Last time I was here, I was pregnant. I couldn’t help but think it when Doug was talking about that trip, how we’d taken a puddle-jumper plane from our connecting airport and slept across the back row, and I couldn’t remember. “You don’t remember anything,” he pouted. “I’ve blocked out a lot about that trip,” I thought, but I didn’t say it out loud because I didn’t want him to make the unfavorable connection as well.
Other parts of that trip are burned into my brain: the photos of me, I’ve mentioned here before, with my hand resting on my stomach in anticipation; Doug’s little cousin, Torrey, who was seven at the time, referring to “the baby in [my] tummy”; the case of water I drank that week, being careful to at least stay hydrated since I had no appetite; the pregnancy manual I read on the plane, going over the section on complications, lining up my body with the symptoms described, trying to convince myself that everything was going to turn out okay.
There was so much on my mind when we were here two years ago, so much immediacy and excitement and fear, and this trip promises to be way more enjoyable and way more relaxing. This is my chance to reclaim Virginia, like I was finally able to reclaim Santa Barbara post-divorce. But I don’t have four years of memories to fall back on here, when I want to think about an experience other than the painful one in question. As far as Virginia is concerned, I only have one set of memories, tainted by a false pregnancy and false hope. And knowing that I could be sent back there at any given moment, to re-examine all those memories and re-experience the inevitable let-down… Well, it kinda sucks.
The positive side of being here is the people we’re here to see: Doug’s Aunt Michelle, who helped raise him when she herself was still a kid (I told her this afternoon that, if she hadn’t had her own children so young, she and I would be part of the same generation – she’s only a year or two older than my sister, after all), her husband Kevin, and their family. They are fun, accommodating, and full of attitude. This is the sect of Doug’s family to whom I never felt I had to prove anything, for whom I never felt I had to be anyone other than myself. Which is kind of a big deal when you’re a 25-year-old recent divorcée who’s just taken this family’s eldest male out of his parents’ homes for the first time, and moved across the country with him.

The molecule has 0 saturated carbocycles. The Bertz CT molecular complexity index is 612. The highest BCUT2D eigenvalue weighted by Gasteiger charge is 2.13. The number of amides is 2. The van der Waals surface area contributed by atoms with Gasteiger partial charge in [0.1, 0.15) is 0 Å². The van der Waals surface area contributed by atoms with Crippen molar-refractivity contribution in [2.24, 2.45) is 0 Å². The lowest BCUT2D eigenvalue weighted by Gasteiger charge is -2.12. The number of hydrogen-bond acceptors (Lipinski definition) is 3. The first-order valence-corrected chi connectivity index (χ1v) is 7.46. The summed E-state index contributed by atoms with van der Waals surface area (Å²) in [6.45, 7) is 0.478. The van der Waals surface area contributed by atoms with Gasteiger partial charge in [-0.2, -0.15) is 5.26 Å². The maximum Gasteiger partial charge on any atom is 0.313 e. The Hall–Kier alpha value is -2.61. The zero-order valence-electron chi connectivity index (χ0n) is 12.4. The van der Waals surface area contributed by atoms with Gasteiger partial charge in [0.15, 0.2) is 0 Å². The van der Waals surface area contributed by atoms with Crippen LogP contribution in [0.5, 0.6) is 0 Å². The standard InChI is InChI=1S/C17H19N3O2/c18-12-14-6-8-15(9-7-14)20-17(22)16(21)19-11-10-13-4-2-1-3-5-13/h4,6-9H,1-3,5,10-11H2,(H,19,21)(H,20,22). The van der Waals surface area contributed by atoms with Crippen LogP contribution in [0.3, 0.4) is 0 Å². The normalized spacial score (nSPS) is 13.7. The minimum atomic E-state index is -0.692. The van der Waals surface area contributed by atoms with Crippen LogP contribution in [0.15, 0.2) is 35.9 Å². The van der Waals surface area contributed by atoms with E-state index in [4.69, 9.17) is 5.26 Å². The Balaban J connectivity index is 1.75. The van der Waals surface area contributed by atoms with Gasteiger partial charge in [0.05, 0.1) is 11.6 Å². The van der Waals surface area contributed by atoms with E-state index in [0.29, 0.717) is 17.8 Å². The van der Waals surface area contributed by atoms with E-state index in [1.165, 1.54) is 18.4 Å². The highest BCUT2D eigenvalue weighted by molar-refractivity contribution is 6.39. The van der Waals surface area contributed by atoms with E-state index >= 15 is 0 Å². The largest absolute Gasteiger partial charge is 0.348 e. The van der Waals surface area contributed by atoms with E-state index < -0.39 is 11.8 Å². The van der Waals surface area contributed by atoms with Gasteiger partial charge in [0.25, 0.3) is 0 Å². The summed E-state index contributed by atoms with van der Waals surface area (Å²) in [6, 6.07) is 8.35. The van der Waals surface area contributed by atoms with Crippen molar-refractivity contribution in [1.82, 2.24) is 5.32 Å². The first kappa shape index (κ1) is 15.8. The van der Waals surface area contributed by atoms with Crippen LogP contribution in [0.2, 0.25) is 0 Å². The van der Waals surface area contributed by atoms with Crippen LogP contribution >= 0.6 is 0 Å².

This afternoon in the car, we coincidentally pulled up next to one of Kevin’s employees, who honked at Michelle and rolled down his window to chat. She told him we would stop by the store tomorrow, saying, “You can’t see them very well right now, but my nephew is here” (gesturing to Doug in the back of her SUV) “and my niece is here” (gesturing to me).
That made me incredibly happy. I’m in. As far as Michelle is concerned anyway, I’m already part of this family. Who needs a marriage certificate/permission slip?
At this moment, Michelle is making cornbread muffins to go with the chili that’s been slow-cooking all day. Doug, Kevin, and Jacob (15) are watching a movie. Torrey (now 9) just finished her homework, a crossword puzzle using meteorology vocabulary. Their home is warm and well-lit and smells spicy and delicious.
We’ve already committed to spending Christmas of 2011 here, and I wonder: is it possible to use projected memories – experiences which haven’t yet happened – as a defense against the painful ones that already have? Because if it is, I just might be set.